Asian currencies dropped by the most since January this week on speculation regional central banks would allow their exchange rates to depreciate to keep exports competitive with Japan, where the yen fell to a four-year low.
The New Taiwan dollar and the South Korean won are more sensitive to the yen’s weakness as they compete for global market share. Those exchange rates, along with the Malaysian ringgit, led this week’s drop.
Asian currencies also fell amid rising demand for the US dollar, after US retail sales beat economists’ forecasts.
“Policymakers in countries competing with Japan remain sensitive about the yen’s move and there are some intervention concerns in these markets,” said Koji Fukaya, CEO and foreign-exchange strategist at FPG Securities Co in Tokyo. “There’s also general [US] dollar strength on the back of optimism over the US economic recovery.”
The Bloomberg-JPMorgan Asia Dollar Index, which tracks the 10 most-active currencies excluding the yen, declined 0.5 percent from a week ago to 117.42 on Friday. That was the biggest drop since the period ending Jan. 25.
The won dropped 1 percent to 1,117.10, the ringgit weakened 1 percent to 3.0220 and the NT dollar fell 0.9 percent to NT$30.06. South Korea’s markets were shut yesterday for a holiday.
The won touched a three-week low of 1,118.96 per US dollar on Thursday after the Financial Services Commission said in an e-mailed statement that it would monitor market risks, including the weak yen, and take preemptive measures if needed. South Korean Finance Minister Hyun Oh-seok said companies should strengthen their competitiveness because the yen was likely to stay low for “quite some time,” according to a Yonhap News report this week.
Japan’s currency reached ￥103.31 per US dollar on Friday in Tokyo, the weakest level since October 2008. It has lost 16 percent this year, the most in Asia.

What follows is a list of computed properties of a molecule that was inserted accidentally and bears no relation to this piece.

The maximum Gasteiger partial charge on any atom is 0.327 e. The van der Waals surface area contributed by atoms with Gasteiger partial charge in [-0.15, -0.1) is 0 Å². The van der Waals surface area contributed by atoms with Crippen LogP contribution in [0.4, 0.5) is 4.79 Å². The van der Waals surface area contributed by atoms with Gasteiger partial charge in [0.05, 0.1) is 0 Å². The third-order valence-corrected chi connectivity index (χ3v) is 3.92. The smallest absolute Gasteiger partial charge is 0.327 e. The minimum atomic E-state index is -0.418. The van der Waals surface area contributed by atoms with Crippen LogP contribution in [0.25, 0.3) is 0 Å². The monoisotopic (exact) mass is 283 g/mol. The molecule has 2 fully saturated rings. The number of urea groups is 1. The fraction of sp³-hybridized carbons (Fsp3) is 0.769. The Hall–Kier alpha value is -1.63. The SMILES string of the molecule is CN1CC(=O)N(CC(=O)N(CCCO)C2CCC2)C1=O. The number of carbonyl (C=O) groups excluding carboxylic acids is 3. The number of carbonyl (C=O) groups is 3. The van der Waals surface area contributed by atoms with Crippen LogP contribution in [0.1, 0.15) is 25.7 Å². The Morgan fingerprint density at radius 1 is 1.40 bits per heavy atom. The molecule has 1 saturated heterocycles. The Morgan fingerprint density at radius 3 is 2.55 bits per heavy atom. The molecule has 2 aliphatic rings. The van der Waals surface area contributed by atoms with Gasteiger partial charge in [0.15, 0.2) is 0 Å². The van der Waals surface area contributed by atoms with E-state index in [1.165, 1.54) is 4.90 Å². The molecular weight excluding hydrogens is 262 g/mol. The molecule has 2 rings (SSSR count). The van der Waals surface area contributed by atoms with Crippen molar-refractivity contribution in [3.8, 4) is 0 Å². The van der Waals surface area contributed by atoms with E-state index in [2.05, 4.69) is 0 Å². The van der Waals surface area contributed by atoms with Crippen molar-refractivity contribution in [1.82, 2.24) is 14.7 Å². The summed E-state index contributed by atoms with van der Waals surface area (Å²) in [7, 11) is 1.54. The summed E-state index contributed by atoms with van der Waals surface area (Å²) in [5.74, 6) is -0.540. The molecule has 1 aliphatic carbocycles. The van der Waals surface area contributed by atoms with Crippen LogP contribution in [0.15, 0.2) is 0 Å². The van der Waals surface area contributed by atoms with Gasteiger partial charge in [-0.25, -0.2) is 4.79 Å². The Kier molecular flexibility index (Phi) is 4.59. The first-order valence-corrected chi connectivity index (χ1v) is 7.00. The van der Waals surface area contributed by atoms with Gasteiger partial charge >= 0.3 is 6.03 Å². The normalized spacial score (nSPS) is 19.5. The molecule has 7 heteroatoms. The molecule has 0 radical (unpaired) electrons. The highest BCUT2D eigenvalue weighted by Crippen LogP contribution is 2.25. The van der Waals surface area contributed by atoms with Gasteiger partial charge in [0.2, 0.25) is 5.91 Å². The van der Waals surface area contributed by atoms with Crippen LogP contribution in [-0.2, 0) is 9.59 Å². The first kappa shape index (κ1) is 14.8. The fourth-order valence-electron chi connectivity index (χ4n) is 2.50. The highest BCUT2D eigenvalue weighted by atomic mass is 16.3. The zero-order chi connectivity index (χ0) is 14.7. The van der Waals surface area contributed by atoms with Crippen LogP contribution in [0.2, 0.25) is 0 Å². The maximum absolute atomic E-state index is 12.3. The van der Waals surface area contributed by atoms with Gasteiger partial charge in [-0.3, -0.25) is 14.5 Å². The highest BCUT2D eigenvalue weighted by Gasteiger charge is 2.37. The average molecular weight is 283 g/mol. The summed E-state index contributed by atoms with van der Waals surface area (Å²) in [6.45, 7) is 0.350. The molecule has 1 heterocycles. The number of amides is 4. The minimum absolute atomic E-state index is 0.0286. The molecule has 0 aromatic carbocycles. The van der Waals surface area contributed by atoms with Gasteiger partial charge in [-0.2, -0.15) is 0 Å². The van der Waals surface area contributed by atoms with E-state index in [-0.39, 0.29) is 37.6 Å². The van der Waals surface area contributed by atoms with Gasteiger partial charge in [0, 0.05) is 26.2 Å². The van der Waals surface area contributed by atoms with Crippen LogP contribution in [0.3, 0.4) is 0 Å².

“The yen will probably weaken” further this year, said Tarsicio Tong (湯健揚), a currency trader at Union Bank of Taiwan (聯邦銀行) in Taipei. “Currencies like the Taiwan dollar and the won will follow the trend.”
The Dollar Index, which tracks the greenback against the currencies of six major trading partners, rose 1.3 percent this week, the most since February.
The ringgit snapped an eight-week winning streak after economic growth slowed to the least since 2009. Malaysian Prime Minister Najib Razak was re-elected in a May 5 poll, spurring a rally in the nation’s assets.
First-quarter GDP rose 4.1 percent from a year earlier, less than a 6.5 percent increase in the preceding period and the 5.5 percent forecast in a Bloomberg survey, official data showed on Wednesday.
Elsewhere in Asia this week, Indonesia’s rupiah dropped 0.2 percent to 9,757 per US dollar yesterday, the Philippine peso lost 0.2 percent to 41.193 and Vietnam’s dong declined 0.2 percent to 20,985. India’s rupee slipped 0.2 percent to 54.885, China’s yuan was little changed at 6.1419 and the Thai baht fell 0.3 percent to 29.86.
BEATING THE EURO
The US dollar also gained the most in almost two months against the euro amid bets the US Federal Reserve would slow its asset purchases amid signs the world’s biggest economy is accelerating.
The greenback rose versus all of its 16 most-traded peers this week as US retail sales unexpectedly increased, a consumer-confidence gauge climbed and leading indicators beat forecasts. The euro fell to a six-week low versus the US dollar as the currency bloc’s economy shrank for a sixth straight quarter. The yen slid for a third week.